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Paddling pool


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We were all very excited yesterday when our nursery teacher brought in a paddling pool. We did a risk assessment to decide where and how, tested it out and then emailed our parents to introduce it, telling them that if they would like their child to have a splash in the pool to please send in appropriate swimwear and a towel.

As the children arrived this morning eagerly clutching their swimming gear, we got a message from the headmaster saying that the paddling pool was a definite no-no, his main issues being:

  • some parents may object to boys and girls getting changed together, e.g. on religious grounds
  • safeguarding issues - e.g. "towel drying children"
  • apparently it doesn't give the right 'impression' (we're a private school nursery)

We honestly just saw it as an extension of our water play and didn't anticipate it causing such a storm. We had to hold up our hands to our parents this morning and say that we had jumped the gun and unfortunately the pool wasn't allowed for safeguarding reasons. They shuffled off dejectedly with the abandoned swimming bags under their arms, saying how ridiculous they thought it all was.

Wondering if anybody else has experienced similar problems and whether they managed to find a way around them?

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we don't use a pool day to day but we use 3 or 4 on our summer party day and the children, staff and parents all love the fact that we do. We support children in getting changed which may include us helping to dry them but we do only take 2 or 3 children in to change at a time and there is a member of staff with each one. There has never been an issue, worry, concern, complaint etc etc from a single one of the parents or carers....... Couldn't you ensure that the girls and boys either go into the classroom separately or have girls in one room and boys in the other?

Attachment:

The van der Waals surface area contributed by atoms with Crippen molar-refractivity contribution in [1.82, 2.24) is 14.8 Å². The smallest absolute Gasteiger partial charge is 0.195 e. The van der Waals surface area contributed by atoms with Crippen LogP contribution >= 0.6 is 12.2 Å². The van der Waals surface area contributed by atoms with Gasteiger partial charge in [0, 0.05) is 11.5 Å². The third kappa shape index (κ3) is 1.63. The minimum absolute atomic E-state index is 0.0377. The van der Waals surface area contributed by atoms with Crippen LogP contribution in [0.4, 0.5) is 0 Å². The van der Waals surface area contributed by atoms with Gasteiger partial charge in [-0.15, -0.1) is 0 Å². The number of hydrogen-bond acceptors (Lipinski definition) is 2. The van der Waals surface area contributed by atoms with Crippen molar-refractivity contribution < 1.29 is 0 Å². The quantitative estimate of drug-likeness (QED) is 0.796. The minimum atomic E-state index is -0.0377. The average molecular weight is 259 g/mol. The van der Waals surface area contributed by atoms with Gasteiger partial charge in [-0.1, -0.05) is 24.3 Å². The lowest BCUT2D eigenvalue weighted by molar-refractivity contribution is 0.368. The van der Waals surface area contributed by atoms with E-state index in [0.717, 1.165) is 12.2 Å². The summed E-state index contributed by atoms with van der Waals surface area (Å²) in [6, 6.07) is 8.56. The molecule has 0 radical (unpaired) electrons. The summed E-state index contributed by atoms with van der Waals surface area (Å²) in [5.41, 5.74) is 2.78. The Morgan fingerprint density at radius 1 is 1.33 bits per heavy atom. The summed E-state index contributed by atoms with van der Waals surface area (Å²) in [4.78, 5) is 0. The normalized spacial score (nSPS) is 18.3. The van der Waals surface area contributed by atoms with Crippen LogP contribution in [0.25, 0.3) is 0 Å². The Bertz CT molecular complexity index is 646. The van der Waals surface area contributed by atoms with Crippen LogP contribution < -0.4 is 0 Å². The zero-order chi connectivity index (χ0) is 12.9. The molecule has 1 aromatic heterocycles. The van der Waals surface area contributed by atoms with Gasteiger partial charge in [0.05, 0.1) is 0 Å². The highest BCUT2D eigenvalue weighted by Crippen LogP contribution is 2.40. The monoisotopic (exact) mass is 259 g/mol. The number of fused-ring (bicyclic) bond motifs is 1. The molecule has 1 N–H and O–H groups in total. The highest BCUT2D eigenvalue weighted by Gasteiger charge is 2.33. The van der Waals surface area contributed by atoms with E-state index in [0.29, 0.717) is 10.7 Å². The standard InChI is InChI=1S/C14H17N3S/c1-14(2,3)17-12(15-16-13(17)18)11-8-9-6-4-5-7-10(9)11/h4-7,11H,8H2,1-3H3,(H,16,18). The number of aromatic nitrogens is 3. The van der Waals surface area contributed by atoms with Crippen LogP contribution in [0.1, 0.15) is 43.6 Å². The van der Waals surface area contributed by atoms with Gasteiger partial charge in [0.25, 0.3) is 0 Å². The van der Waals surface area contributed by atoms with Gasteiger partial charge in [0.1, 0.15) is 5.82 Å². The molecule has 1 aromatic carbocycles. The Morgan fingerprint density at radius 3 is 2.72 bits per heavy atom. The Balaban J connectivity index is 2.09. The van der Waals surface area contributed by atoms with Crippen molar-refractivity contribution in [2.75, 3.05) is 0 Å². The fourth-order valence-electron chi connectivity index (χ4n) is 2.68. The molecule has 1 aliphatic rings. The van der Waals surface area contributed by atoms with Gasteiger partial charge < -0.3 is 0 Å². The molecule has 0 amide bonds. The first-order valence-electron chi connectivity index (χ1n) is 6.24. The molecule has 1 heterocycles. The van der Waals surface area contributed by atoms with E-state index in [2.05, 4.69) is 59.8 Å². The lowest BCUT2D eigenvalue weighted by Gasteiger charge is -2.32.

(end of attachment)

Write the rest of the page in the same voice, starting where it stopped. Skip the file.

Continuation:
Also with regards to the towel drying issue - surely it's not as intimate as changing a child's nappy?

Edited by mrsbat
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Thanks mrsbat and sunnyday - at least we know we're not the only ones who think it's a shame.

And re changing nappies, that's exactly what we all said!! I think the hm has forgotten that the nursery deals with intimate care on a daily basis. Maybe we should tell him that we would be completely willing to change boys and girls separately if required, although we never have before for any of the nativity plays or other activities involving changing in the eight years I've worked there. If he thinks there may be an objection, perhaps we should start doing so?

And maybe we should also ask him if he would allow it with a parents permission form, like you say? Although I think "do you consent to members of staff towelling down your child when wet?" sound so ridiculous. How would we approach it?!

Thanks for your ideas :1b

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How sad! I haven't really any more advice to add, but I do hope you can resolve it and your children can have a lovely splash in the pool. We use one during the summer holidays if the weather is warm enough and help children change, get dry etc. They absolutely love it. We also plan a water fight on one day each summer holiday and warn all staff involved to bring a change of clothes (adults or children don't have to take part if they don't want to!) We have a lovely time and have children asking "Is it water fight day today?" There's enough seriousness in the world...bring out the paddling pools! :D